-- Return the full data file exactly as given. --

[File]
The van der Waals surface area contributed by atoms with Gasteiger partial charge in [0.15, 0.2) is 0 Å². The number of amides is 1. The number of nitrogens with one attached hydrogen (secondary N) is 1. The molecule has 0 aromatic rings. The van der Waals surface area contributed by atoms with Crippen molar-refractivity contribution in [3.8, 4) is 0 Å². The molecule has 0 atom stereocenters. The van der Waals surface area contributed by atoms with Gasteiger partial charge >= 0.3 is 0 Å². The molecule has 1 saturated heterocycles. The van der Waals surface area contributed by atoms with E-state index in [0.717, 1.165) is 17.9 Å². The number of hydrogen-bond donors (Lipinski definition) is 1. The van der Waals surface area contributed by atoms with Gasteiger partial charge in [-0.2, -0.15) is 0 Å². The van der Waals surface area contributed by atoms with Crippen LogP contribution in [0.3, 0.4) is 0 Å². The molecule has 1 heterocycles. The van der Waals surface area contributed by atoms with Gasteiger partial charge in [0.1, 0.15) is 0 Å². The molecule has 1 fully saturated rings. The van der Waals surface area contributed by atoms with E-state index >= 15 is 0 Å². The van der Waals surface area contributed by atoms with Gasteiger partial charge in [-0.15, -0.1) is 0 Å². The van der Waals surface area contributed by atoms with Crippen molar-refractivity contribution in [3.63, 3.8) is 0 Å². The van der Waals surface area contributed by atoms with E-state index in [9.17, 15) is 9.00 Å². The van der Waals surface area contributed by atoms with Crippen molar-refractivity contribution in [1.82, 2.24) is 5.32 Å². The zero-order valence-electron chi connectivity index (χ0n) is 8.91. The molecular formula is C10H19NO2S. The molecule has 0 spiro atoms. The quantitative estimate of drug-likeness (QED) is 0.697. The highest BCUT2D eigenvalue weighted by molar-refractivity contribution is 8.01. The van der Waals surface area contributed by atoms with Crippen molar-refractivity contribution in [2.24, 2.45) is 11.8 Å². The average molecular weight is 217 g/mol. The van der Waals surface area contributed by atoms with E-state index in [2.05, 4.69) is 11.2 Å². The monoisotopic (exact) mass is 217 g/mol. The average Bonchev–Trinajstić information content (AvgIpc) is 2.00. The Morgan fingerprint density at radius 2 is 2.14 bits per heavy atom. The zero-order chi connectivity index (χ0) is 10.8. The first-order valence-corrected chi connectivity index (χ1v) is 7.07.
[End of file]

The van der Waals surface area contributed by atoms with Gasteiger partial charge in [0.15, 0.2) is 0 Å². The number of amides is 1. The number of nitrogens with one attached hydrogen (secondary N) is 1. The molecule has 0 aromatic rings. The van der Waals surface area contributed by atoms with Crippen molar-refractivity contribution in [3.8, 4) is 0 Å². The molecule has 0 atom stereocenters. The van der Waals surface area contributed by atoms with Gasteiger partial charge >= 0.3 is 0 Å². The molecule has 1 saturated heterocycles. The van der Waals surface area contributed by atoms with E-state index in [0.717, 1.165) is 17.9 Å². The number of hydrogen-bond donors (Lipinski definition) is 1. The van der Waals surface area contributed by atoms with Gasteiger partial charge in [-0.2, -0.15) is 0 Å². The van der Waals surface area contributed by atoms with Crippen LogP contribution in [0.3, 0.4) is 0 Å². The molecule has 1 heterocycles. The van der Waals surface area contributed by atoms with Gasteiger partial charge in [0.1, 0.15) is 0 Å². The molecule has 1 fully saturated rings. The van der Waals surface area contributed by atoms with E-state index >= 15 is 0 Å². The van der Waals surface area contributed by atoms with Gasteiger partial charge in [-0.15, -0.1) is 0 Å². The van der Waals surface area contributed by atoms with Crippen molar-refractivity contribution in [3.63, 3.8) is 0 Å². The van der Waals surface area contributed by atoms with E-state index in [9.17, 15) is 9.00 Å². The van der Waals surface area contributed by atoms with Crippen molar-refractivity contribution in [1.82, 2.24) is 5.32 Å². The zero-order valence-electron chi connectivity index (χ0n) is 8.91. The molecular formula is C10H19NO2S. The molecule has 0 spiro atoms. The quantitative estimate of drug-likeness (QED) is 0.697. The highest BCUT2D eigenvalue weighted by molar-refractivity contribution is 8.01. The van der Waals surface area contributed by atoms with Crippen molar-refractivity contribution in [2.24, 2.45) is 11.8 Å². The average molecular weight is 217 g/mol. The van der Waals surface area contributed by atoms with E-state index in [2.05, 4.69) is 11.2 Å². The monoisotopic (exact) mass is 217 g/mol. The average Bonchev–Trinajstić information content (AvgIpc) is 2.00. The Morgan fingerprint density at radius 2 is 2.14 bits per heavy atom. The zero-order chi connectivity index (χ0) is 10.8. The first-order valence-corrected chi connectivity index (χ1v) is 7.07.